Production estimates slashed: Argentina could slip down the rankings as top soymeal exporter
The attaché’s report reduced the estimate for planted acreage to 16.3 million hectares, saying dry conditions discouraged planting by farmers who were, until very late in the season, hoping for rain.
In addition, the outlook predicts soybean yields for MY 2022/23 in the Latin American country will be the lowest in almost 50 years: “In the core production areas of Argentina, this is the worst drought in more than 70 years.”
Argentina will need to import a record 11 MMT of soybeans, due to drought conditions, to achieve a crush of 29.5 MMT.
“In recent years Argentina has crushed about 40 MMT per year and has a theoretical annual capacity greater than 65 MMT. These imports will primarily come from Paraguay, Brazil, and Bolivia, but depending upon global supply and demand, could come from as far afield as the US.”
This reduced crush would lead Argentina to export only 18.75 MMT of soybean meal (SBM), potentially losing its position as the world's largest exporter of that critical feed raw material.
The US Department of Agriculture (USDA)’s April WASDE reduced Argentina’s soybean output by 2 MMT from the previous estimate to 27 MMT, which came in well below market expectations.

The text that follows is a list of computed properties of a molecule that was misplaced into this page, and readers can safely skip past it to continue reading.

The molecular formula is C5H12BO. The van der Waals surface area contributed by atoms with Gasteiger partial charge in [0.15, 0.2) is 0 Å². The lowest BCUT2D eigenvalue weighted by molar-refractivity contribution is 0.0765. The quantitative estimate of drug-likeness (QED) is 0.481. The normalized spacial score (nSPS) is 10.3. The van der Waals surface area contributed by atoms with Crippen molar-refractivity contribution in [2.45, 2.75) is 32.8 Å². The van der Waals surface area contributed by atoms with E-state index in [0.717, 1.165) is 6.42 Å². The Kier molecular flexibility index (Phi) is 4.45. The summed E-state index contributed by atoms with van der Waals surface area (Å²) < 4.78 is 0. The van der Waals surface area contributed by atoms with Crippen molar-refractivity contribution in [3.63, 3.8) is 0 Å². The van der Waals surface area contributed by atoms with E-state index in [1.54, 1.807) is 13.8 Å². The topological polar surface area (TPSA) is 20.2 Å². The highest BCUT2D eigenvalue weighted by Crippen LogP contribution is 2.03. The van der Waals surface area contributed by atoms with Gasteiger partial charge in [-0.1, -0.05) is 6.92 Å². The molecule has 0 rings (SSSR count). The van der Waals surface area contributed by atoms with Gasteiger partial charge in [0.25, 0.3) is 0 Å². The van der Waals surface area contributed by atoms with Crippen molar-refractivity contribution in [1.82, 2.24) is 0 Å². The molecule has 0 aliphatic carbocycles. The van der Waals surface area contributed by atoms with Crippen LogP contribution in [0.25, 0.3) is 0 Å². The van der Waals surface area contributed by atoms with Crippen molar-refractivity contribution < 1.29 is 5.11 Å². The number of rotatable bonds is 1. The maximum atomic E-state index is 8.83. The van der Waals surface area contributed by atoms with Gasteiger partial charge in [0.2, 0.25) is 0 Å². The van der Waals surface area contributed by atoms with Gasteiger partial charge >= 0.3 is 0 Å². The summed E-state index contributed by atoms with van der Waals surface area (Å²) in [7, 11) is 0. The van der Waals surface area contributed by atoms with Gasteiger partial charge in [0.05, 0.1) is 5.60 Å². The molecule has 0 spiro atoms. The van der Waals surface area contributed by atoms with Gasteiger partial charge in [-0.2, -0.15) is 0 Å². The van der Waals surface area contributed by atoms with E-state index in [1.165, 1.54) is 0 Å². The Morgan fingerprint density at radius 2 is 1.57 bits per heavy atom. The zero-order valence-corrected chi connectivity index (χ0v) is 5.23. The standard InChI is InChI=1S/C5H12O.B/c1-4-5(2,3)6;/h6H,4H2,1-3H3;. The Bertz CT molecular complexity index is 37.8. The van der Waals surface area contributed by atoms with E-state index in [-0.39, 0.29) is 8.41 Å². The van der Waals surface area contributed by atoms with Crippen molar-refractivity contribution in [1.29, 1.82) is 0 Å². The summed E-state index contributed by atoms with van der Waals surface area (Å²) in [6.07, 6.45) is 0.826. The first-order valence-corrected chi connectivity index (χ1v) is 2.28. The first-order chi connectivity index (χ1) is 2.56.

Sunflower is a bright spot
Argentina’s soybean oil exports are estimated to hit 3.65 MMT, while sunflower seed production is predicted to remain 4 MMT, found this latest USDA FAS publication.
“While international prices for soybean oil have declined dramatically since the high levels reached after the Russian invasion of Ukraine, the combination of low input costs and resistance to the drought have made sunflower a bright spot for Argentine farmers in an otherwise difficult year.”
For MY 2023/2024, the attaché projects a recovery in soybean production on higher planted acreage and a return to normal weather conditions, with output projected to reach 50.5 MMT.